Form 1042-S Changes for 2012
by Angela Offerman
For a quick background to those unfamiliar with IRS Form 1042-S, it is an information return reporting U.S.-sourced income paid to foreign individuals and entities. Businesses that handle the transaction are required to send the form to non-residents and the IRS for every payment made. Basically, it is the foreign equivalent of a Form 1099 issued to U.S. persons.
Although the appearance of Form 1042-S did not change this year, there are two noteworthy changes to the instructions that will greatly influence the number of forms filed.
First, 1042-S reporting has been expanded to include ordinary interest, which prior to 2012, was never considered a reportable item. So, for example, if your organization has an invoice outstanding with a contract requiring interest to be paid in the case your organization is late on the payment, you are now required to report that interest to the IRS. With this change, we will see a significant increase in the number of people required to file Form 1042-S.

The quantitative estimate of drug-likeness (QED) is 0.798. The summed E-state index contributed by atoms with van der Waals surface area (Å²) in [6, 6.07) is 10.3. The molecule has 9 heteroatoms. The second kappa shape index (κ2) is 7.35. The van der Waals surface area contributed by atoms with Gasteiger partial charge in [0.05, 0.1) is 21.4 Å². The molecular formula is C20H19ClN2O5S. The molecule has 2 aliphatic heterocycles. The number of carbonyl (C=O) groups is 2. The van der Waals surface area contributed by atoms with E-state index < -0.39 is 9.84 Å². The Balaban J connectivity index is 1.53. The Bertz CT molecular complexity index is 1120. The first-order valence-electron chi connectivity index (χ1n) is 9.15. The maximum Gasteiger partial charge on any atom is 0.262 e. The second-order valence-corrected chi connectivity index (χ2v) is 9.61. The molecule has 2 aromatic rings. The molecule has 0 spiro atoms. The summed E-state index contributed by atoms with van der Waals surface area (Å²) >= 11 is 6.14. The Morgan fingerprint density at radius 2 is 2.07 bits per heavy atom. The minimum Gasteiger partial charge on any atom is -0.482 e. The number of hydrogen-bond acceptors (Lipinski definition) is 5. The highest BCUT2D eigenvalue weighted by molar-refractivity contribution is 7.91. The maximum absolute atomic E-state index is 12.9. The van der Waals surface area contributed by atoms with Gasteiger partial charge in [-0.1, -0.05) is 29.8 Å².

Second, reporting requirements have been expanded to include income reporting even when there is no withholding on that income. Historically, organizations were only required to submit Form 1042-S if they withheld on the payment, but recent FATCA regulations are continuing to expand cross border reporting requirements like we are seeing here.
We are expecting the next set of changes to be announced late summer or early fall in IRS Publication 1187, and we will be sure to inform everyone when this happens.¬†Learn more about these updated requirements at our free webinar on 1042-S and International Compliance with Jill Dymtrow of Burt, Staples and Maner.